- Merkel cell carcinoma. In this rare cancer, firm, shiny nodules occur on or just beneath the skin and in hair follicles. The nodules may be red, pink or blue and can vary in size from a quarter of an inch to more than 2 inches. Merkel cell carcinoma is usually found on sun-exposed areas on the head, neck, arms and legs. Unlike basal and squamous cell carcinomas, Merkel cell carcinoma grows rapidly and often spreads to other parts of the body.
- Sebaceous gland carcinoma. This uncommon and aggressive cancer originates in the oil glands in the skin. Sebaceous gland carcinomas — which usually appear as hard, painless nodules — can develop anywhere, but most occur on the eyelid, where they’re frequently mistaken for benign conditions.
Precancerous skin lesions, such as an actinic keratosis, also can develop into squamous cell skin cancer. Actinic keratoses appear as rough, scaly, brown or dark-pink patches. They’re most commonly found on the face, ears, lower arms and hands of fair-skinned people whose skin has been damaged by the sun.
Not all skin changes are cancerous. The only way to know for sure is to have your skin examined by your doctor or dermatologist.
Skin cancer begins in your skin’s top layer — the epidermis. The epidermis is as thin as a pencil line, and it provides a protective layer of skin cells that your body continually sheds. The epidermis contains three types of cells:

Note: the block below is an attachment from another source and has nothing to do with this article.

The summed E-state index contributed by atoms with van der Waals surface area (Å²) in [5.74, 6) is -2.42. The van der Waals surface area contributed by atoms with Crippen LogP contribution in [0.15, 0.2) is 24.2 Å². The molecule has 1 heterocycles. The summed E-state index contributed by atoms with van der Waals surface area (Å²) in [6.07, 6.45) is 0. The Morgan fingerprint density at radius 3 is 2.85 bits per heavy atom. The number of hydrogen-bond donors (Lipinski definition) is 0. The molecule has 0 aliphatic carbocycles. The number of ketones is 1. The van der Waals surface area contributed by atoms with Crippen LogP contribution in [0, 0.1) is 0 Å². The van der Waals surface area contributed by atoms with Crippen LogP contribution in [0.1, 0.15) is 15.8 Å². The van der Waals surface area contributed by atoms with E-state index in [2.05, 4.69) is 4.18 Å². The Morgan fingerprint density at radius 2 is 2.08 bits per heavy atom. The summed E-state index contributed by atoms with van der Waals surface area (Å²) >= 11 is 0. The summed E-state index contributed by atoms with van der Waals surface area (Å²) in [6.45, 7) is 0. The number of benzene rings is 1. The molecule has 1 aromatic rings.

- Squamous cells lie just below the outer surface.
- Basal cells, which produce new skin cells, sit beneath the squamous cells.
- Melanocytes, which produce melanin — the pigment that gives skin its normal color, are located in the lower part of your epidermis. Melanocytes produce more melanin when you’re in the sun to help protect the deeper layers of your skin. Extra melanin produces the darker color of tanned skin.
Normally, skin cells within the epidermis develop in a controlled and orderly way. In general, healthy new cells push older cells toward the skin’s surface, where they die and eventually are sloughed off. This process is controlled by DNA — the genetic material that contains the instructions for every chemical process in your body. Skin cancer occurs when this process malfunctions. When DNA is damaged, changes occur in the instructions, which can cause new cells to grow out of control and form a mass of cancer cells.
The role of UV light
Much of the damage to DNA in skin cells results from ultraviolet (UV) radiation found in sunlight and in commercial tanning lamps and tanning beds. UV light is divided into three wavelength bands — ultraviolet A (UVA), ultraviolet B (UVB) and ultraviolet C (UVC). Only UVA and UVB rays reach the earth. UVC radiation is completely absorbed by atmospheric ozone.
At one time scientists believed that only UVB rays played a role in the formation of skin cancer. And UVB light does cause harmful changes in skin cell DNA, including the development of oncogenes — a type of gene that can turn a normal cell into a malignant one. UVB rays are responsible for sunburn and for many basal cell and squamous cell cancers.